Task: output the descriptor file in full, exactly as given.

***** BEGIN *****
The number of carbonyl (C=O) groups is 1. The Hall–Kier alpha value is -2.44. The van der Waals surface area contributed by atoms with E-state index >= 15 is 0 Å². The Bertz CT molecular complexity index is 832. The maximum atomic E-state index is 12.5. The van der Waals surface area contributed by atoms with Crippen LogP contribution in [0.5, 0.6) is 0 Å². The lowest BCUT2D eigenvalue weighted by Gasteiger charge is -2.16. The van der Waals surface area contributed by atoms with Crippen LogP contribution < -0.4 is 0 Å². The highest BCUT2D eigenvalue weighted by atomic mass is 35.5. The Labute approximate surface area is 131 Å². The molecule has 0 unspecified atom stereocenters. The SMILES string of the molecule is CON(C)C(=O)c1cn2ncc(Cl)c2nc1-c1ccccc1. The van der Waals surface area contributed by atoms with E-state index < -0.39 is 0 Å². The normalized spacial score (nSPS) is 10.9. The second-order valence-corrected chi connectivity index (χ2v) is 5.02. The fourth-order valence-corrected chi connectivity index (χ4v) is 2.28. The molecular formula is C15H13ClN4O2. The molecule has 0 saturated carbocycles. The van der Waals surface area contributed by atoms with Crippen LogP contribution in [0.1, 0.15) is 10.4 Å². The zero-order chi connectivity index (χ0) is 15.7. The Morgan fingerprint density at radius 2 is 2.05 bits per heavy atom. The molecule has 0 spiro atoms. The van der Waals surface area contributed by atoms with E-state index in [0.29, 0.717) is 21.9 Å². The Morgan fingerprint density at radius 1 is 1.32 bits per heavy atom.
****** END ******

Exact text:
The number of carbonyl (C=O) groups is 1. The Hall–Kier alpha value is -2.44. The van der Waals surface area contributed by atoms with E-state index >= 15 is 0 Å². The Bertz CT molecular complexity index is 832. The maximum atomic E-state index is 12.5. The van der Waals surface area contributed by atoms with Crippen LogP contribution in [0.5, 0.6) is 0 Å². The lowest BCUT2D eigenvalue weighted by Gasteiger charge is -2.16. The van der Waals surface area contributed by atoms with Crippen LogP contribution < -0.4 is 0 Å². The highest BCUT2D eigenvalue weighted by atomic mass is 35.5. The Labute approximate surface area is 131 Å². The molecule has 0 unspecified atom stereocenters. The SMILES string of the molecule is CON(C)C(=O)c1cn2ncc(Cl)c2nc1-c1ccccc1. The van der Waals surface area contributed by atoms with E-state index < -0.39 is 0 Å². The normalized spacial score (nSPS) is 10.9. The second-order valence-corrected chi connectivity index (χ2v) is 5.02. The fourth-order valence-corrected chi connectivity index (χ4v) is 2.28. The molecular formula is C15H13ClN4O2. The molecule has 0 saturated carbocycles. The van der Waals surface area contributed by atoms with Crippen LogP contribution in [0.1, 0.15) is 10.4 Å². The zero-order chi connectivity index (χ0) is 15.7. The Morgan fingerprint density at radius 2 is 2.05 bits per heavy atom. The molecule has 0 spiro atoms. The van der Waals surface area contributed by atoms with E-state index in [0.29, 0.717) is 21.9 Å². The Morgan fingerprint density at radius 1 is 1.32 bits per heavy atom.